GBP AUD Weaker as Australia Reopens Borders

GBP AUD Weaker as Australia Reopens Borders

The GBP AUD exchange rate was weaker by -0.24% as Australia adds Korean visitors to its recent easing of border restrictions. Comments from Bank of England Governor Andrew Bailey also failed to clarify the rate position at the weekend.

The GBP to AUD trades at 1.18525 ahead of Australian PMI data.

Australia to welcome more visa holders in bid to boost economy

Australia is set to allow foreign visa holders to enter the country in December, Prime Minister Scott Morrison said on Monday, in the latest effort to support the economy.

Australia closed its international border in May of 2020 and allowed only restricted numbers of citizens and residents to enter. The rules were relaxed recently to allow foreign family of citizens to return. The Prime Minister said this will be scaled up from December 1st,

“The return of skilled workers and students to Australia is a major milestone in our pathway back,” Morrison told reporters. Australia will also allow vaccinated tourists from South Korea and Japan to visit in December.
The return of foreign students is a big deal for the Australian economy as they are worth around A$35 billion per year.

Around 235,000 foreigners, including about 160,000 students, had Australian visas at the end of October, according to government data.

Foreign students make up around 21% of enrolments at Aussie universities and their return will be a big boost to one of the hardest hit sectors.

ING sees confidence in UK economy but worried about virus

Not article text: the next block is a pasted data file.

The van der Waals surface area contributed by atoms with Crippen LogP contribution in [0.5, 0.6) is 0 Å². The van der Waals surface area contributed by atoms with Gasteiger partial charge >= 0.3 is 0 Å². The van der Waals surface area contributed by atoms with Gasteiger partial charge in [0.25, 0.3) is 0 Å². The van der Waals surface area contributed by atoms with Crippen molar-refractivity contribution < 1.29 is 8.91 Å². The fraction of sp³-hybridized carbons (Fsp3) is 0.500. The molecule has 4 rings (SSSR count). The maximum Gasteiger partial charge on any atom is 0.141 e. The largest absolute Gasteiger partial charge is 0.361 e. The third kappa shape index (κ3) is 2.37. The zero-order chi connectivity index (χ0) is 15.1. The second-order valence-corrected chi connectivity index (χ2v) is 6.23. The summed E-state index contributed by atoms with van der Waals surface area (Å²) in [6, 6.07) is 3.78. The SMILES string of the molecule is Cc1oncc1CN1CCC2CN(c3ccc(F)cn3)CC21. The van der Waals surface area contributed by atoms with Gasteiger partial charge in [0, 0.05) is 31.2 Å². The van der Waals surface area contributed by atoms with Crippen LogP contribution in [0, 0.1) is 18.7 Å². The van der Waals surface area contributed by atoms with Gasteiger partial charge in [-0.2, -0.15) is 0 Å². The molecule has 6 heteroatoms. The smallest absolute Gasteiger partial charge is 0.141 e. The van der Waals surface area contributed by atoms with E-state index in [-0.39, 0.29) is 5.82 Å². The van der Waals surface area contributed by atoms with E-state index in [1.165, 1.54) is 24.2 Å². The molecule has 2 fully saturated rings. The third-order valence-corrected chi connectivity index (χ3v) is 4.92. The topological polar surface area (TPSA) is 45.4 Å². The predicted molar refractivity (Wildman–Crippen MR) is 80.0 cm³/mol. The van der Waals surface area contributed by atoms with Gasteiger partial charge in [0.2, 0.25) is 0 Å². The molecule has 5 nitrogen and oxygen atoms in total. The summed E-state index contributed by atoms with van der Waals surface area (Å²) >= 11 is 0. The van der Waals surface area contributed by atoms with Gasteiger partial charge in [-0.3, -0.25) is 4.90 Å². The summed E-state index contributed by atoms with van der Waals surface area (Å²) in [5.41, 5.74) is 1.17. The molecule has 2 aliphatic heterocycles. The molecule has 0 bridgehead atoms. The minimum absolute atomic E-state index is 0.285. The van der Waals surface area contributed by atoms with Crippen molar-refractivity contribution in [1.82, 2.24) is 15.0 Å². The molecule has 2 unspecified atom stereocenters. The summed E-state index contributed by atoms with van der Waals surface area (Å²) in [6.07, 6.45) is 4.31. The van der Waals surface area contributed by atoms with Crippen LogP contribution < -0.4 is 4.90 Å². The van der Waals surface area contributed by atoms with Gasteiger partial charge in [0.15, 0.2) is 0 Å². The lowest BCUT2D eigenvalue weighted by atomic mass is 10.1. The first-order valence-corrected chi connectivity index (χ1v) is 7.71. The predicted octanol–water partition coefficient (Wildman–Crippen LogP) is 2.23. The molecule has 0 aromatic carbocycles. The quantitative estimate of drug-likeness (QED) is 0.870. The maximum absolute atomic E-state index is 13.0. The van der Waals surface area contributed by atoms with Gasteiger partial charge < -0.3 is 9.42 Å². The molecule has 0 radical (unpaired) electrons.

Bert Colijn of ING has said that concerns about new virus cases, and inflation worries, are affecting UK confidence:

“At face value, there is still a lot to like about the current economy. The labour market is fuelling income growth and should take away worries about spending as jobs are relatively plentiful.

Uncertainty for consumers seems to be stemming from two big issues. The rising cases of Covid and inflation. The first has the risk of causing further lockdowns and economic pain over the winter months. Quite some countries have already taken new restrictive measures and it looks like there’ll be more are to come in the coming weeks. This clearly has a dampening effect on the economic outlook and this casts a shadow on consumer confidence at the moment.

Inflation is another factor, especially as energy prices have been soaring, which is now being felt in households across the continent. That results in an income squeeze as real wage growth suffers on the back of this despite a strong labour market.”

Meanwhile, the Bank of England’s Governor has still not clarified the December interest rate picture. Huw Pill, Chief Economist at the BoE, said at the weekend: “I genuinely do not know today how I will vote.”

Bailey told the Sunday Times yesterday:

“Let’s be clear — if we see, particularly in terms of medium-term inflation expectations, that’s increasing, we’ll have to act. There’s no question. But to be clear, at no point did I, or anybody, say ‘by the way, we’re going to raise interest rates in November’”.

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